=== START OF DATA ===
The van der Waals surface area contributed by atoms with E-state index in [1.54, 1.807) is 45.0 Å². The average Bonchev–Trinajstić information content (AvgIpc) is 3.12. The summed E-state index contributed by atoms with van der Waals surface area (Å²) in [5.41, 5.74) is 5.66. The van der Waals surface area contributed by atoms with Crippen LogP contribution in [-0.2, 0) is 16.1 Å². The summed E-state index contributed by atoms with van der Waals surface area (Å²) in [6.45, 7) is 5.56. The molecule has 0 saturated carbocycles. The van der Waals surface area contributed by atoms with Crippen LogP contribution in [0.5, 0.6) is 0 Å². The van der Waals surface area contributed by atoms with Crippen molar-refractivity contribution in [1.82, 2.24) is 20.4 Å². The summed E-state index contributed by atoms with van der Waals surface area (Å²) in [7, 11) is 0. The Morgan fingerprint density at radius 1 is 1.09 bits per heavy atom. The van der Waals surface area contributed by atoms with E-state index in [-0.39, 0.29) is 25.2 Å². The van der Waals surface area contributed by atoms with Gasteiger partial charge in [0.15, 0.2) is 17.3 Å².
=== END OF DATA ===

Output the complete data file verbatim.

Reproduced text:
The van der Waals surface area contributed by atoms with E-state index in [1.54, 1.807) is 45.0 Å². The average Bonchev–Trinajstić information content (AvgIpc) is 3.12. The summed E-state index contributed by atoms with van der Waals surface area (Å²) in [5.41, 5.74) is 5.66. The van der Waals surface area contributed by atoms with Crippen LogP contribution in [-0.2, 0) is 16.1 Å². The summed E-state index contributed by atoms with van der Waals surface area (Å²) in [6.45, 7) is 5.56. The molecule has 0 saturated carbocycles. The van der Waals surface area contributed by atoms with Crippen LogP contribution in [0.5, 0.6) is 0 Å². The van der Waals surface area contributed by atoms with Crippen molar-refractivity contribution in [1.82, 2.24) is 20.4 Å². The summed E-state index contributed by atoms with van der Waals surface area (Å²) in [7, 11) is 0. The Morgan fingerprint density at radius 1 is 1.09 bits per heavy atom. The van der Waals surface area contributed by atoms with E-state index in [-0.39, 0.29) is 25.2 Å². The van der Waals surface area contributed by atoms with Gasteiger partial charge in [0.15, 0.2) is 17.3 Å².